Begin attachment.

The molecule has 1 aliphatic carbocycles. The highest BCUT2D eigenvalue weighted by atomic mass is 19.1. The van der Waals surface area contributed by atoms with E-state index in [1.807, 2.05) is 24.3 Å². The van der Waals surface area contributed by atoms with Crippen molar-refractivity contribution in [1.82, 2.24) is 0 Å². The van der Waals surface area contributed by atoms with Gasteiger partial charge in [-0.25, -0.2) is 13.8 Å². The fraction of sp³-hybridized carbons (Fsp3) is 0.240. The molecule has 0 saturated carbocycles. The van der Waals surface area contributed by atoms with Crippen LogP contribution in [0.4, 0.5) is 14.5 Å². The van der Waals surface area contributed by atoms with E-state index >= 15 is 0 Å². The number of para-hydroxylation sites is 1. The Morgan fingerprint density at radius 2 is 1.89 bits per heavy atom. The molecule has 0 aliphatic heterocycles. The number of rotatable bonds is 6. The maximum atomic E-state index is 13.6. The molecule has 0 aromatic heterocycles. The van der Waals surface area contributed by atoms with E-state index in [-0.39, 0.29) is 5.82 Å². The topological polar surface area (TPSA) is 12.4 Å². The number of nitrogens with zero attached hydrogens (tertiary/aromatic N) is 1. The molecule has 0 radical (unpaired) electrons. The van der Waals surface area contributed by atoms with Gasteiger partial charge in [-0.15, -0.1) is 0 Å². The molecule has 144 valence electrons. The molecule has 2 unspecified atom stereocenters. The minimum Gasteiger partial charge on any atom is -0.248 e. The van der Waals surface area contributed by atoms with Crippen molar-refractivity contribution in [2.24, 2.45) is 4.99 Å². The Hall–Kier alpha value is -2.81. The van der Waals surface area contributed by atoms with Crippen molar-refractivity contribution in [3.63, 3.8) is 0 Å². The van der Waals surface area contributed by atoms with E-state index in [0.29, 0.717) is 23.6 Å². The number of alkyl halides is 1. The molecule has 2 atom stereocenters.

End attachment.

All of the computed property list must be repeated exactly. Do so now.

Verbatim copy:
The molecule has 1 aliphatic carbocycles. The highest BCUT2D eigenvalue weighted by atomic mass is 19.1. The van der Waals surface area contributed by atoms with E-state index in [1.807, 2.05) is 24.3 Å². The van der Waals surface area contributed by atoms with Crippen molar-refractivity contribution in [1.82, 2.24) is 0 Å². The van der Waals surface area contributed by atoms with Gasteiger partial charge in [-0.25, -0.2) is 13.8 Å². The fraction of sp³-hybridized carbons (Fsp3) is 0.240. The molecule has 0 saturated carbocycles. The van der Waals surface area contributed by atoms with Crippen LogP contribution in [0.4, 0.5) is 14.5 Å². The van der Waals surface area contributed by atoms with E-state index >= 15 is 0 Å². The number of para-hydroxylation sites is 1. The Morgan fingerprint density at radius 2 is 1.89 bits per heavy atom. The molecule has 0 aliphatic heterocycles. The number of rotatable bonds is 6. The maximum atomic E-state index is 13.6. The molecule has 0 aromatic heterocycles. The van der Waals surface area contributed by atoms with E-state index in [-0.39, 0.29) is 5.82 Å². The topological polar surface area (TPSA) is 12.4 Å². The number of nitrogens with zero attached hydrogens (tertiary/aromatic N) is 1. The molecule has 0 radical (unpaired) electrons. The van der Waals surface area contributed by atoms with Gasteiger partial charge in [-0.15, -0.1) is 0 Å². The molecule has 144 valence electrons. The molecule has 2 unspecified atom stereocenters. The minimum Gasteiger partial charge on any atom is -0.248 e. The van der Waals surface area contributed by atoms with Crippen molar-refractivity contribution in [2.24, 2.45) is 4.99 Å². The Hall–Kier alpha value is -2.81. The van der Waals surface area contributed by atoms with Crippen molar-refractivity contribution in [3.63, 3.8) is 0 Å². The van der Waals surface area contributed by atoms with E-state index in [0.29, 0.717) is 23.6 Å². The number of alkyl halides is 1. The molecule has 2 atom stereocenters.